Worldwide, the Jewish community mourns after this weekend’s synagogue attack in Poway, California. In Connecticut there has been a call to action.
“We are focusing here on our own community on how to secure our own potential targets,” said Howard Sovronsky, president and CEO of the Jewish Federation of Greater Hartford.
The California shooting, which occurred on the last day of Passover, left one woman dead and three injured. It also happened six months removed from a Pittsburgh synagogue attack where 11 people died.
“This is something not new to the Jewish community and something that we have to keep vigilant about and not become complacent about,” added Sovronsky.
The Jewish community is not alone. Other faith leaders have also recognized a growing danger at places of worship.
“It’s horrendous to see the amount of carnage, killings, shootings, massacres that are happening that are happening in places of worship,” said Reza Mansoor, president of the Islamic Association of Greater Hartford.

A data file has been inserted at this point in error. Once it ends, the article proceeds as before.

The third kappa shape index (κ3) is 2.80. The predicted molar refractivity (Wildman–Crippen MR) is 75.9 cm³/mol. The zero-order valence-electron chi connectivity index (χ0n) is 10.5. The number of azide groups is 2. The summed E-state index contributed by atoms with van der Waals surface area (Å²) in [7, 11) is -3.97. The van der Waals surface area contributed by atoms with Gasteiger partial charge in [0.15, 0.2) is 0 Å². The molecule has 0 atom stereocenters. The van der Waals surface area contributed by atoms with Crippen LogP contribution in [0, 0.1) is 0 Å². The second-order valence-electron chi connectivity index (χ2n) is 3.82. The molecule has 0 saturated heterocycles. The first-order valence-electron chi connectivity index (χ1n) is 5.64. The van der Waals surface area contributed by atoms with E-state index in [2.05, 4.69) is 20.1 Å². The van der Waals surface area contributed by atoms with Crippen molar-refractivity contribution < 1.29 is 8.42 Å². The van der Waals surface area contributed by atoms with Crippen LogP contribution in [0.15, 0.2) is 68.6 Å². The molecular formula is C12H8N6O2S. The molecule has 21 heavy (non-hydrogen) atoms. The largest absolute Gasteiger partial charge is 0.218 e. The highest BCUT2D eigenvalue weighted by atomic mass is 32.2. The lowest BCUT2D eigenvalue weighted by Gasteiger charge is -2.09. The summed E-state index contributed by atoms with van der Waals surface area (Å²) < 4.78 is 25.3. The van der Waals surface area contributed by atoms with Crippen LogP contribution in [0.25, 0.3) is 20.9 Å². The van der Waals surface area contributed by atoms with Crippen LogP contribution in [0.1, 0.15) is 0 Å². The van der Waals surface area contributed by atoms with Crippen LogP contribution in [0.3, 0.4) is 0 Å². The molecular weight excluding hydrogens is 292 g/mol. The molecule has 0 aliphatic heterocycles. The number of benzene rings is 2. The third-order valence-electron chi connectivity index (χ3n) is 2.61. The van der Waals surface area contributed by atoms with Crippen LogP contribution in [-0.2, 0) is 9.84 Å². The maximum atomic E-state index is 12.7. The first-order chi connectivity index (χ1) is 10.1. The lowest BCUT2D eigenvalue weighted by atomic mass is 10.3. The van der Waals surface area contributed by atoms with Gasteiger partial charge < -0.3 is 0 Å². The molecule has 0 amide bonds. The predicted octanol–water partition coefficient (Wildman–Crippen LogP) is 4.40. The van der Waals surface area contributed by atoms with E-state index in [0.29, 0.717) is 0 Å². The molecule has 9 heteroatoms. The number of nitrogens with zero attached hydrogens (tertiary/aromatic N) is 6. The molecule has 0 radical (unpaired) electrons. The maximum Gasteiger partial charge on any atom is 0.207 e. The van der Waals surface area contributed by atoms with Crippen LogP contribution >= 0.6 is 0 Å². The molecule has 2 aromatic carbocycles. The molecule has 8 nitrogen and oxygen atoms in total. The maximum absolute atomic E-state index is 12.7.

In recent months, worship houses of many faiths have been attacked domestically and abroad. Subsequently, faith leaders have seen a scary shift in society’s view of religion.
“I think we’re becoming a society that instead of freedom of religion it’s becoming freedom from religion,” said Father Nicholas Melo of Wethersfield’s Christ The King Catholic Church.
Taking a proactive approach, Mansoor explains his mosque in Berlin recently engaged in “active shooter” training conducted by the Berlin Police Department.
“We’re ramping up security in mosques,” Mansoor said, “yesterday I was in a synagogue trying to compare notes to what they’re doing to what we’re doing.
Religious leaders are working in alliance to protect their community.
“We’re here as brothers and sisters and we need to work together,” added Father Melo, “Anti-Semitism and religious hatred has no place in our society and in our lives.”